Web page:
Students Aim to Disable the Label


The annual Disable the Label Fair was hosted in the Bixler/Botwinik Quad on Tuesday (April 11). RSO’s and Greek organizations had tables designed to promote the values of the fair.

“This is a perfect way to start spring, all the school organizations are coming together to raise awareness for a great cause,” said Cassidy Murphy, a junior music industry major.

Students had the chance to walk around the quad and visit the various tables, which included adaptive sports, smashing insecurities, MS awareness, down-syndrome awareness, deaf awareness, Cerebral Palsy awareness and dyslexia awareness. Each table was themed and presented by a different University organization.

Delta Phi Epsilon’s table was based on writing down something you are insecure about and ripping it up to throw it into the trash can. Alpha Phi Delta promoted awareness toward the obstacles those with MS face. Sigma Chi hosted wheelchair races, giving students the opportunity to see what it is like to live in one, while Alpha Lambda Delta created a table to allow students see what a dyslexic person sees. The Black Student Union gave students the opportunity to take true or false quizzes regarding the facts of down-syndrome.

“This event is special to me because it’s kind of disproving any sort of negativity and labels put on people. I think it’s important to show everything from a different perspective,” said Sarah Sloane.

Tables ranged from predominantly educational in nature to engaging, fun tables for students. Lyme Academy College of Fine Arts had a table for face painting and caricatures, PRIDE had a dog kissing booth and Sigma Alpha Epsilon had human hungry, hungry hippos.

“My favorite part about Disable the Label is seeing everyone come together for such a great cause,” said Khalil Rodgers.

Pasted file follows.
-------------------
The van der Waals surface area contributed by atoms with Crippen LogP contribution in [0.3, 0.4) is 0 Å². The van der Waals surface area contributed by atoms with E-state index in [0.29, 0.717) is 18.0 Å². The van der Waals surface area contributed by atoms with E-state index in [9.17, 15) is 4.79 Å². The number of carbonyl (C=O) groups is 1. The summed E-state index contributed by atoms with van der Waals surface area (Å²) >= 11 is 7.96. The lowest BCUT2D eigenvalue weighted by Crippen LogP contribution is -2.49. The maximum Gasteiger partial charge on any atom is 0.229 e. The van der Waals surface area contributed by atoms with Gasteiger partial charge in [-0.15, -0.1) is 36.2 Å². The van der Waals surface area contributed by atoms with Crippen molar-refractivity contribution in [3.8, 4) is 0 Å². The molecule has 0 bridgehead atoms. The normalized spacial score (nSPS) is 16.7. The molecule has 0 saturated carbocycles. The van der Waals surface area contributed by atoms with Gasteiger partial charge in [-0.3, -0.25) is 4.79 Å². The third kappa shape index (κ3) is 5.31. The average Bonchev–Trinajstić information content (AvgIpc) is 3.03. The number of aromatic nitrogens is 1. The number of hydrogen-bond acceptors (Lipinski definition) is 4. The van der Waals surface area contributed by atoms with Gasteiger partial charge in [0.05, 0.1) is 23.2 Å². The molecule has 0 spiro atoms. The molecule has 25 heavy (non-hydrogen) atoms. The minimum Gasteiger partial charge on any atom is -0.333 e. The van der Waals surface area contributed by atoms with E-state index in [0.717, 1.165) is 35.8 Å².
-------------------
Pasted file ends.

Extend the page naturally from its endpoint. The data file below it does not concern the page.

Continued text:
Kappa Kappa Psi’s table was about hearing disabilities, so they let students see what it was like. They had them put on set of headphones which played music and showed how people with hearing disabilities will have distractions around them.

“The fair is really important for people because it provides opportunities to challenge the belief systems of people around ‘disabilities.’” Said Jennarai Miller from Connecticut Hearing Voices Network.

Political science’s table was on Cerebral Palsy, including facts on it as well as different challenges students could partake in. One challenge the table offered was having weights tied around the legs of the student which shows how hard it can be for those with Cerebral Palsy to walk. The table also had the challenge where they would tie a band around the students arm and see how well students could write.

Isaac Stevens mentioned how he is doing philanthropy for the lacrosse team. They support a child with cerebral palsy and he believes it’s important to educate people who are healthy and give back to the people who are less fortunate.

“I feel this is important because we have a lot of students on campus with disabilities and we need to bring awareness to them and reduce the stigma around them,” said Stasha Laquitara, a graduate student who works at Accessibility Resource Center on campus. “It’s a positive and fun experience for all on campus to get involved.”